O’Ree still promoting hockey participation 55 years after NHL integration

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In January, 55 years ago, the National Hockey League racially integrated with Willie O’Ree becoming the first black player in the NHL.

O’Ree, originally from Santee, lives in La Mesa and for more than two decades remains active in the current NHL diversity program that encourages youth of all backgrounds to play hockey.

“If I can make a difference in just one boy’s or girl’s life I’m just a happy camper,” he said.

In January, 55 years ago, the National Hockey League racially integrated with Willie O’Ree becoming the first black player in the NHL.

O’Ree, originally from Santee, lives in La Mesa and for more than two decades remains active in the current NHL diversity program that encourages youth of all backgrounds to play hockey.

“If I can make a difference in just one boy’s or girl’s life I’m just a happy camper,” he said.

Born October 15, 1935, O’Ree grew up in Fredericton, New Brunswick. At two he started skating and at five began playing organized hockey. O’Ree began his professional hockey career with junior hockey. During that time he was hit in the right eye with a puck following a slap shot from the point. Doctors were unable to save his sight. 

“I didn’t know if I was going to be able to continue my hockey career or not,” he said.

He played left wing, so the loss of sight in his right eye forced him to compensate. He told himself to forget about what he could not see and concentrate on what he could. It was a secret he hid very well. 

“The people didn’t know that I was actually blind in my right eye,” he said.

Quebec Aces general manager Punch Imlach saw O’Ree play junior hockey and invited him to the Aces’ training camp. O’Ree made the team, and the Aces won the Quebec Hockey League championship.

“I just felt great,” he said. “I told myself ‘Willie, you can do anything you set your mind to do.’”

Invited to the Boston Bruins’ training camp in fall 1957, O’Ree returned to the Aces, but Bruins general manager asked Imlach if O’Ree could join the team in Montreal for back-to-back games. On January 18, 1958, O’Ree made his NHL debut in Montreal’s Forum.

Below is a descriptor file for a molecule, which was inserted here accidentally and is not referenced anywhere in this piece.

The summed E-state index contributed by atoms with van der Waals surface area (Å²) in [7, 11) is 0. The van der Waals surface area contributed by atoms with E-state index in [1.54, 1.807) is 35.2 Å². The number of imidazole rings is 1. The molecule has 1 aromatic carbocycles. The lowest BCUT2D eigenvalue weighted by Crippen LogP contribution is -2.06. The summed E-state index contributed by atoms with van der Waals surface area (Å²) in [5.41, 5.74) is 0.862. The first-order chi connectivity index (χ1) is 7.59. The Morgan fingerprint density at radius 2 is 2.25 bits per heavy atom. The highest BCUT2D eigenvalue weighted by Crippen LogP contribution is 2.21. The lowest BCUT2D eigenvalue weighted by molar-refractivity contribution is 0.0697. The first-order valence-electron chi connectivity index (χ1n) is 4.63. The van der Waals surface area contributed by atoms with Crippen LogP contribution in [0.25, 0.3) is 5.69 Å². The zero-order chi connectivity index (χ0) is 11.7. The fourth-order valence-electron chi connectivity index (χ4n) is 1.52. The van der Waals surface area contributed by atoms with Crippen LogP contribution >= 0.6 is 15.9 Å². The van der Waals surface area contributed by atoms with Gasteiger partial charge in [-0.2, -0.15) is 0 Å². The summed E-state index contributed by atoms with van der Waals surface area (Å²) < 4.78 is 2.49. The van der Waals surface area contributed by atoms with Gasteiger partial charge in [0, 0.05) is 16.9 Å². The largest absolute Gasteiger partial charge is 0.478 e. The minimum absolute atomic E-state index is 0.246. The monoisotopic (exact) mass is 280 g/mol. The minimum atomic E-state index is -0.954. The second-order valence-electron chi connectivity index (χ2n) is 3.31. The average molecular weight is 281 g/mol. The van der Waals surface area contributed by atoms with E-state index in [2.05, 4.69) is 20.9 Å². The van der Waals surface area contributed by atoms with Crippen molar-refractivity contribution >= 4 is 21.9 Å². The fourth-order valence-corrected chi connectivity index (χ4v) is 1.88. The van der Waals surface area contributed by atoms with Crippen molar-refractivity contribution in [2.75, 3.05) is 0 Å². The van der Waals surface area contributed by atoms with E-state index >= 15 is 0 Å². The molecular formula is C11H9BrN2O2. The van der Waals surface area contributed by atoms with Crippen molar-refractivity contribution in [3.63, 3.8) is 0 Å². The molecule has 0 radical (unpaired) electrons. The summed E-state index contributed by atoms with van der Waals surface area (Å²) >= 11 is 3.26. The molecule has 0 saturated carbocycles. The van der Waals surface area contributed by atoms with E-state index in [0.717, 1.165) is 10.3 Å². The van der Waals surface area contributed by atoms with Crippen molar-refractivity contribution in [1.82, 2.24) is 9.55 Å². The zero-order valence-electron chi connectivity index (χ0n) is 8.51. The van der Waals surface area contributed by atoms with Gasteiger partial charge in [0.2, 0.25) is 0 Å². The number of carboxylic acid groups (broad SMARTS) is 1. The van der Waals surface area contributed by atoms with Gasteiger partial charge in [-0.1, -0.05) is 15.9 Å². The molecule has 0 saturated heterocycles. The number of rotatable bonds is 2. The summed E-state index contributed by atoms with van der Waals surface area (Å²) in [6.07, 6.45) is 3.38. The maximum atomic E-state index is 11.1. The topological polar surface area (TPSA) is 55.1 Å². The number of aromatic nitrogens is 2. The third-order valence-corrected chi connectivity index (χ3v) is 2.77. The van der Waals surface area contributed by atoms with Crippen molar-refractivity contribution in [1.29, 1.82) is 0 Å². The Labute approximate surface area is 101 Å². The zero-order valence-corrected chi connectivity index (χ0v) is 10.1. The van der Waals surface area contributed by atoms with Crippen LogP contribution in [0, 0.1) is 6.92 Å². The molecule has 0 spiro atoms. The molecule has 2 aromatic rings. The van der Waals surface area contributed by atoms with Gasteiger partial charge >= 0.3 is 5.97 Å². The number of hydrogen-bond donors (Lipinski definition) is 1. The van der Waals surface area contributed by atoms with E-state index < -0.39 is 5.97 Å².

“I was keeping my fingers crossed, hopefully getting another chance to get back with the Bruins,” he said.

His dreams were answered and he spent part of the 1960-1961 season with the Bruins. 

He spent the next 14 years playing for various teams in both the major and minor leagues until his retirement at the age of 44. Although he was no longer in the game, O’Ree said he still wanted to be apart of it. 

“I really wanted to stay involved with hockey in some capacity,” he said. 

Brian McBride, vice president of the NHL’s diversity program gave O’Ree another way. With the help of Lou Vairo, USA Hockey director of special projects, McBride invited O’Ree to be an ambassador for NHL Diversity Initiative. 

“He said we’re going to make sure that every boy and girl who wants to play hockey is going to have the opportunity to play,” he said.

O’Ree said that no child will be turned away from his beloved sport, even if it means providing equipment and transportation. The NHL’s Diversity Initiative proved successful and now has 35 different programs in North America, mostly in NHL cities. 

O’Ree also holds the NHL position of director of youth development. His duties include speaking to boys and girls at schools, YMCAs and YWCAs, Boys and Girls Clubs, and juvenile detention facilities. He often hears from former students’ years later about the positive influence he had on them.

“That’s a nice feeling,” he said. “It’s been great. I’ve enjoyed it,” he said.

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